• And, as a follow up, I find myself going out and buying peripheral upgrades to my current system that are way more expensive and quality than what I have bought in the past. I just bought a $400 LCD screen and a $200 speaker system. I just hope that I am not screwed with the Hi-Def TV stuff, when I finally get a video card that supports it!
      • No no, I think the he's sensible to wait in this case.

        I was going to buy a Z1 (Konrad Zuse) originally, but decided to wait a while for the price of vacuum tubes to fall, then it looked like I was better holding off for a "transistor" based machine. To cut a long story short, now I'm waiting for a quad-core machine.

        I've saved a fortune by playing it safe over the years and just think how stupid I'd look now if I *had* brought that Z1!
      • Who cares whether it is top-of-the-range or next best, as long as it is good enough for what you need?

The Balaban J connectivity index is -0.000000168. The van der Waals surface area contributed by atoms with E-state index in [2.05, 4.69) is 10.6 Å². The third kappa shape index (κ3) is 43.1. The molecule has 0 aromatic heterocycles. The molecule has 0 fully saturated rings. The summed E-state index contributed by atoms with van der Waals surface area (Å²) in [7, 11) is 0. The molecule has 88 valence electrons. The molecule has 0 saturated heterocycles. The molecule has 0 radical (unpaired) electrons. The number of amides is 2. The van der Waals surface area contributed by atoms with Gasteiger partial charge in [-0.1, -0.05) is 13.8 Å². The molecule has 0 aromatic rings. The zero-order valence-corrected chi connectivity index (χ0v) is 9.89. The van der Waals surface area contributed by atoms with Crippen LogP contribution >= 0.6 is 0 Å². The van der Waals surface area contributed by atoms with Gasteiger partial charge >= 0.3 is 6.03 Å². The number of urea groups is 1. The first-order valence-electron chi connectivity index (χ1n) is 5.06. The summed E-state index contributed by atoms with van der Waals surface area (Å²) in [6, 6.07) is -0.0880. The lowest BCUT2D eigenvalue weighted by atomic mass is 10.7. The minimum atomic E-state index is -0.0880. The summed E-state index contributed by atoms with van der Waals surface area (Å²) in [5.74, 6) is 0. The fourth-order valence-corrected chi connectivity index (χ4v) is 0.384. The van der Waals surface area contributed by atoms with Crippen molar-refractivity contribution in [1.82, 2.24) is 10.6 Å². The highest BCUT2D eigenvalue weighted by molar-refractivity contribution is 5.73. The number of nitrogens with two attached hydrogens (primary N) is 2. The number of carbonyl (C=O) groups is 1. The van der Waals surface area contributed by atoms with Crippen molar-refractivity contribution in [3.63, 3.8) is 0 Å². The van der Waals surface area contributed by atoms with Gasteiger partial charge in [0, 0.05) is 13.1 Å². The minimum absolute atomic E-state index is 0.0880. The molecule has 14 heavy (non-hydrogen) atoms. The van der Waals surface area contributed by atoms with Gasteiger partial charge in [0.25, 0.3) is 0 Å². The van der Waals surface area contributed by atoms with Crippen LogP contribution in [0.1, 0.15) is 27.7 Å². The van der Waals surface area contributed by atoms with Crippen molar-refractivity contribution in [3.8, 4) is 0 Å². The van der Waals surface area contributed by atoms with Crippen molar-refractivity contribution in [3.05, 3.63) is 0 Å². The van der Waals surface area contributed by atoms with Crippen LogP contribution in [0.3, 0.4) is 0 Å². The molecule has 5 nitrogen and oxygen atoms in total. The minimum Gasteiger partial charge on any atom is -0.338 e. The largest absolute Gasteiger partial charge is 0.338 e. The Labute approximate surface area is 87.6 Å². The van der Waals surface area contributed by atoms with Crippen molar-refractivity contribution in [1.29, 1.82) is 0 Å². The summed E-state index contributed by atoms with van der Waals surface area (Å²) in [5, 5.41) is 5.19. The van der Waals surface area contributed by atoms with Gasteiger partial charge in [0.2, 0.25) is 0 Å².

Because if he can wait, it's b/c his current pc is good enough for what he needs, so in that case, why not wait for something significantly better? The new product rollouts this year aren't just die shrinks or clockspeed increases of the same part, they're entirely new platforms. Both AM2 and Conroe/Merom/Woodcrest require buying new motherboards in addition to new chips, and for those of us still on D
    • Welcome to the technology market, where there's always something better on the horizon.

      Buy what you need, when you need it, and don't worry if it's the absolute latest thing out. If you always wait for the latest & greatest thing you've just heard about, you won't end up with anything.

      OTOH, if you really don't need it, save your money. When you eventually do get around to buying, you'll always get more for your buck.

    • Why wait? Instead of building my own this time, I bought a brand new HP Pavilion from Circuit City. $550 got me an Athlon X2 3800, 1GB memory, 250GB hard drive, DVD-burner, legal license of Windows XP, and all the bells & whistles including those tight "Dancers" in XP Media Center :).